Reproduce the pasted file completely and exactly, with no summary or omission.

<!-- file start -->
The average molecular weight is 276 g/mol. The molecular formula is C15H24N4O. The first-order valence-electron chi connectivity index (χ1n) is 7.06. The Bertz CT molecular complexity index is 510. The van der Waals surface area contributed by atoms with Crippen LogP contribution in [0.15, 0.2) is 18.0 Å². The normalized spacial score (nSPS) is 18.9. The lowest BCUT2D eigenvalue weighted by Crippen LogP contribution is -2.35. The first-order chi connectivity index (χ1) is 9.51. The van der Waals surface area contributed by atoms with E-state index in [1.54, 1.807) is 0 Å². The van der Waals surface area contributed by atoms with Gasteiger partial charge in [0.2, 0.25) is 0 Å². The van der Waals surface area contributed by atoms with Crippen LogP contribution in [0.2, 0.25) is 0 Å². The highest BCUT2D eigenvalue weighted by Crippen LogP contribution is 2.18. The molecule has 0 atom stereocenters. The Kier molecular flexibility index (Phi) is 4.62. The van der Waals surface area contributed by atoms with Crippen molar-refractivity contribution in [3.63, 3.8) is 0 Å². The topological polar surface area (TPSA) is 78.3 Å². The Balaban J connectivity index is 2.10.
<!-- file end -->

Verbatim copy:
The average molecular weight is 276 g/mol. The molecular formula is C15H24N4O. The first-order valence-electron chi connectivity index (χ1n) is 7.06. The Bertz CT molecular complexity index is 510. The van der Waals surface area contributed by atoms with Crippen LogP contribution in [0.15, 0.2) is 18.0 Å². The normalized spacial score (nSPS) is 18.9. The lowest BCUT2D eigenvalue weighted by Crippen LogP contribution is -2.35. The first-order chi connectivity index (χ1) is 9.51. The van der Waals surface area contributed by atoms with E-state index in [1.54, 1.807) is 0 Å². The van der Waals surface area contributed by atoms with Gasteiger partial charge in [0.2, 0.25) is 0 Å². The van der Waals surface area contributed by atoms with Crippen LogP contribution in [0.2, 0.25) is 0 Å². The highest BCUT2D eigenvalue weighted by Crippen LogP contribution is 2.18. The molecule has 0 atom stereocenters. The Kier molecular flexibility index (Phi) is 4.62. The van der Waals surface area contributed by atoms with Crippen molar-refractivity contribution in [3.63, 3.8) is 0 Å². The topological polar surface area (TPSA) is 78.3 Å². The Balaban J connectivity index is 2.10.